Deborah Turbeville Anh Duong and Marie-Sophie in Emanuel Ungaro, VOGUE, Chateau Raray, France, 1984

Deborah Turbeville: blurry inspiring fashion

by Michele Seghieri

Deborah Turbeville is a major inspiration for a lot of photographers. Her legacy still rings in the world of photography, and she has the credit for transforming fashion into avant-garde art.

She’s in my All-Time Top 3, and she has greatly inspired me. For this reason, I would like to share something about her photographic style and why she changed her approach to fashion photography.

Turbeville images don’t want to sell a product and don’t describe clothing and accessories. They illustrate a mysterious world similar to ours but different. For some reason, we reject that reality, but we are unconsciously afraid it’s the same one we live in.

That’s why her style survives time and transcends trends.

Introduction

Deborah Turbeville was an American photographer; her works have appeared in major fashion magazines, such as Vogue, Harper’s Bazaar, Esquire, and many others. She’s considered fundamental in any historical analysis of modern photography. She represents, together with Helmut Newton and Guy Bourdin, the new wave of photography of the seventies.

Turbeville early life

Deborah Turbeville was born in 1932 in Stoneham, Massachusetts, into a wealthy New England family. 

Her family was both determined to be distinguished and yet isolated from others.

Turbeville’s mother and aunts inherited a large house in the outer limits of Boston from their paternal grandfather. Deborah lived there in this familial community, and the father too. She had an older brother, Tom, who resided in New York then.

Members of this particular family cultivated their intellectual superiority by frequent visits to Boston’s Opera and cinemas. Nevertheless, they all suffered from this exile in the suburbs.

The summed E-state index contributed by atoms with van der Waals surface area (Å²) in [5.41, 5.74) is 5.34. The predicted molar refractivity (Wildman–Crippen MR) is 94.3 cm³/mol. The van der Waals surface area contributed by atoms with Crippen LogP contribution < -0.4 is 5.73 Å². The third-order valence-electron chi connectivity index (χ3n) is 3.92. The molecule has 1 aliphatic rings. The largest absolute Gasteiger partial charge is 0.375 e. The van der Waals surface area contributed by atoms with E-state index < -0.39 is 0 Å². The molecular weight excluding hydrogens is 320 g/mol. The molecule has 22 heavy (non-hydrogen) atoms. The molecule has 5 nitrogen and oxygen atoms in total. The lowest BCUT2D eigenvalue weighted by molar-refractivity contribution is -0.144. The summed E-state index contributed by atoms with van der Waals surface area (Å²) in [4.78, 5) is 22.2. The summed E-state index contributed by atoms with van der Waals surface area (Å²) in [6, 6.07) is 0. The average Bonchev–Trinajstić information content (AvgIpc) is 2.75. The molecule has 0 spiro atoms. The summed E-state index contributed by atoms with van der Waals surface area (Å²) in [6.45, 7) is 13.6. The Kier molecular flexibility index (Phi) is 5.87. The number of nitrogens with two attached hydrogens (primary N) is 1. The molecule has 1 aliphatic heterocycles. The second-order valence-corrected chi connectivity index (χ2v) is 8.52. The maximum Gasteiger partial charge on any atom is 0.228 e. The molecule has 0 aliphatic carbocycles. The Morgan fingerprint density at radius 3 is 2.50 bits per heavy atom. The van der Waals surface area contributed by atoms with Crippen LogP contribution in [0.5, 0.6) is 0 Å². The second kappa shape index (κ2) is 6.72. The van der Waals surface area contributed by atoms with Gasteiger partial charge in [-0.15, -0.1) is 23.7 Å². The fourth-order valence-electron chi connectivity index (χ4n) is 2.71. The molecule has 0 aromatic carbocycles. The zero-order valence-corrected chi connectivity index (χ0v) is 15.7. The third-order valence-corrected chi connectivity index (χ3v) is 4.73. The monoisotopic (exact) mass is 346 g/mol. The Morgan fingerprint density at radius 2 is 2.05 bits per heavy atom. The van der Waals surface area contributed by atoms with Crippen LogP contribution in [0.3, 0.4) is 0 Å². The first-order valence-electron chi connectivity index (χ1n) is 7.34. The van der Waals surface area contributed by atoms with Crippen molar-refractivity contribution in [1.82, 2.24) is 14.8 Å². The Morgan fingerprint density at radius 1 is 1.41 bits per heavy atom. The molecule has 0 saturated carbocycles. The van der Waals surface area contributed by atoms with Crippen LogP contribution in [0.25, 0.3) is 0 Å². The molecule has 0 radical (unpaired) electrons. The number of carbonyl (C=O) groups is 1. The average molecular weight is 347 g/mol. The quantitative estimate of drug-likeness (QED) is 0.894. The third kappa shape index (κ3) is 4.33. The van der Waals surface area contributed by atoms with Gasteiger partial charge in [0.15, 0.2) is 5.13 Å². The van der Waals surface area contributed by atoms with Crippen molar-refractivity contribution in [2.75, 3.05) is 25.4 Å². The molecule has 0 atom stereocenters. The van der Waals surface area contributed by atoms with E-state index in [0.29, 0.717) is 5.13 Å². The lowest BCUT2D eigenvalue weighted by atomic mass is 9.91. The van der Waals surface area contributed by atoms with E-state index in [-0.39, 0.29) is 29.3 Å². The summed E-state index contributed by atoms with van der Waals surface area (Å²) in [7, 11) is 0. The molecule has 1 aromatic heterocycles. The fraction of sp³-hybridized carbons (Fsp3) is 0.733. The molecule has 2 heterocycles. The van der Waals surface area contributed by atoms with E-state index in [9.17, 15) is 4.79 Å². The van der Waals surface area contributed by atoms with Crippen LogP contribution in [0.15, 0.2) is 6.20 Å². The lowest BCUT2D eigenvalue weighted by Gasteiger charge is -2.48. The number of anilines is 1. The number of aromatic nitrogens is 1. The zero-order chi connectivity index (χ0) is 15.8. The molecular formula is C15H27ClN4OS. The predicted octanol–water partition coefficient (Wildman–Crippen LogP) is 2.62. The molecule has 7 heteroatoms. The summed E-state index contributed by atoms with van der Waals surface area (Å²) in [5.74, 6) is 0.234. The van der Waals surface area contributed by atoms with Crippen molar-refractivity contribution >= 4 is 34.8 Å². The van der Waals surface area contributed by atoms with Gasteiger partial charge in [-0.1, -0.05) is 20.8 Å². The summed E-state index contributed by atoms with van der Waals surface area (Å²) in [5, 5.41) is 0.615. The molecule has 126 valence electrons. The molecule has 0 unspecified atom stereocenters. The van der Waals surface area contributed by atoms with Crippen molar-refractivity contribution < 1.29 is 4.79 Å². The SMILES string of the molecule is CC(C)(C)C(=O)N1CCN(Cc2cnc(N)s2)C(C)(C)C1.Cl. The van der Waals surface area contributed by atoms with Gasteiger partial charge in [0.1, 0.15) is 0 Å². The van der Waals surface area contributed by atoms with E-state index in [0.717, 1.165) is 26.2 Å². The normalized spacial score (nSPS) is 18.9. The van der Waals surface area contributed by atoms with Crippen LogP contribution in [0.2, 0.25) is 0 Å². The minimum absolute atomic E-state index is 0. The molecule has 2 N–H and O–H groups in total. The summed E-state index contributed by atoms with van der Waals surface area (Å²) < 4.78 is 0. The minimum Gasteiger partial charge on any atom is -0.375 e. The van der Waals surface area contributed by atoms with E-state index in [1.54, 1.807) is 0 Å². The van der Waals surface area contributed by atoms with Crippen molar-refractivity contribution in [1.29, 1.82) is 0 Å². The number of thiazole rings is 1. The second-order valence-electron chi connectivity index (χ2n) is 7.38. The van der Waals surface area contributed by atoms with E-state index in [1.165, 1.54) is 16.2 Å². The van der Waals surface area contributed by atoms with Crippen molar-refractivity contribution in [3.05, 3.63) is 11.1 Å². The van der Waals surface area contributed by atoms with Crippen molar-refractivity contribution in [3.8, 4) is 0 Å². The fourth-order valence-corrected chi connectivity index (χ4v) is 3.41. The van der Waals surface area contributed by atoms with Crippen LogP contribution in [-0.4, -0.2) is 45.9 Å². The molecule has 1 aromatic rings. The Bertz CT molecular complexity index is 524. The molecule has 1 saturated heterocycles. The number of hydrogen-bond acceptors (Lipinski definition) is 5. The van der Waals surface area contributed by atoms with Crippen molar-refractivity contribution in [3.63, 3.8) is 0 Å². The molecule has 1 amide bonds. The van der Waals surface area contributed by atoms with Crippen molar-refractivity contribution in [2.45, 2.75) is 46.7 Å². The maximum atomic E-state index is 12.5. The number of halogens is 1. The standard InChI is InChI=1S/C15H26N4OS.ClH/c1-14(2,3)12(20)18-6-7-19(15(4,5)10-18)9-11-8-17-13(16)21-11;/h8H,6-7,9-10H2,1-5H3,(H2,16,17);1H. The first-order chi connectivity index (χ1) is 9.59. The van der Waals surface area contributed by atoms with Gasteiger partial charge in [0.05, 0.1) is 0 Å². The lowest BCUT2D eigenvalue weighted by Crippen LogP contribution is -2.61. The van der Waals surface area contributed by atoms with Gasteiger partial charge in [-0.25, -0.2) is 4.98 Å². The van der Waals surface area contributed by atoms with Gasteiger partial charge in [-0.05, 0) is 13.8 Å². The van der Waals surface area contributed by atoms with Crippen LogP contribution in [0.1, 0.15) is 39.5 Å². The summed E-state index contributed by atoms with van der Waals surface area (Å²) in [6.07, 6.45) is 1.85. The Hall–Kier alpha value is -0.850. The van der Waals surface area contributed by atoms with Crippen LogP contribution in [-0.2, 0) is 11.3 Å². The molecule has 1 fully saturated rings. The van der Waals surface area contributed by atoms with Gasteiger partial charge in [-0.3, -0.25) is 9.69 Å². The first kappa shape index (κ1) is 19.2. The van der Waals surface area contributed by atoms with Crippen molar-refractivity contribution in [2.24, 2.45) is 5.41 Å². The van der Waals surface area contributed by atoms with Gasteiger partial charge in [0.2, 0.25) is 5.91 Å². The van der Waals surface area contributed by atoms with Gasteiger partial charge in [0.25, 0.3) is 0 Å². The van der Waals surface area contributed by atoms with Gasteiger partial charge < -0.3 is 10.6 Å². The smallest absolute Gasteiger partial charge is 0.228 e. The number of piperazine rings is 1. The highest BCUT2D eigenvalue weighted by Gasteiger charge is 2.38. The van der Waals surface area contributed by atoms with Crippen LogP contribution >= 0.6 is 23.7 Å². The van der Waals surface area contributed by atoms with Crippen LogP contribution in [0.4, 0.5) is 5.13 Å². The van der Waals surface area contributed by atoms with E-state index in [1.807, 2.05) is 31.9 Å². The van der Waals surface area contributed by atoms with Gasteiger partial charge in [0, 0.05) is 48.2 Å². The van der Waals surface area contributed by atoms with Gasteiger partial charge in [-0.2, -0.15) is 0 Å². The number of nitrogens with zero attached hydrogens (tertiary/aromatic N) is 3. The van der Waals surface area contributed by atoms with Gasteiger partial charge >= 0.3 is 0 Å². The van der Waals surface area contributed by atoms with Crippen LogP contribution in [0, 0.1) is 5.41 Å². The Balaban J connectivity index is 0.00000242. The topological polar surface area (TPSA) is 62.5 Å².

She studied at Brimmer and May School in the Bay of Boston. 

How her career started

Turbeville moved to New York after her schooling to work in the theater. The iconic American Fashion designer Claire McCardell discovered and hired Deborah as an assistant and house model.

This job let Turbeville meet the famed editor of Harper’s Bazaar, Diana Vreeland. Their relationship led to Turbeville being offered a job as an editor at the magazine.

The first approach to photography

She was disillusioned with Harper’s Bazaar and later Mademoiselle. In the 1960s, she purchased a Pentax camera with a Zeiss lens and began experimenting with photography. She participated in a workshop by Richard Avedon and Mavin Israel in 1966. Her photography career began after their tutelage, working primarily for fashion magazines, though she didn’t consider herself a fashion photographer.

Magazines such as Vogue, Harper’s Bazaar, Nova, and the New York Times Magazine featured her editorial fashion shoots. She also worked with fashion brands such as Comme des Garçons, Guy Laroche, and Valentino.

Deborah Turbeville - Bath House Vogue US 1975
Bath House Vogue US, 1975.

The avant-garde fashion photography

In 1975, she created the Bath House series as part of a swimsuit photoshoot for Vogue Magazine. It featured five models slouching and stretching in an abandoned bathhouse. A public outcry ensued due to the image’s nature, unlike the time’s statism.

Unabated, Turbeville continued to express a distinctive aura of decay in her images. She routinely distress her printed photographs to give them an aged, slightly disintegrated appearance, further amplified by printing with faded colors and sepia. Also, she frequently creates collages of her work, which turn her images into physical art objects.

Unseen Versailles. Doubleday, 1981. Introduction by Louis Auchincloss.
Unseen Versailles. Doubleday, 1981.

Unseen Versailles

In 1981, the editor of Doubleday, Jaqueline Onassis, commissioned Turbeville to photograph the Palace of Versailles. Her photos mainly focused on the disused rooms that were off-limits to tourists. The result was a masterpiece: the Unseen Versailles book. Thanks to her rare look into the palace’s decaying grandeur, she won an American Book Award, among other awards.

Deborah Turbeville Autumn Leaves inside the Pavillon Français, from Unseen Versailles 1980.
Autumn Leaves inside the Pavillon Français, from Unseen Versailles 1981.

In addition, Turbeville published several renowned books on her photography, including Newport Remembered (1994), Studio St. Petersburg (1997), Casa No. Name (2009), and The Fashion Pictures (2011).

Turbeville photographic style

Deborah Turbeville revolutionized the editorial canons of fashion with a melancholy fairy tale and feminine aesthetic. She never defined herself as a fashion photographer, much less a portraitist.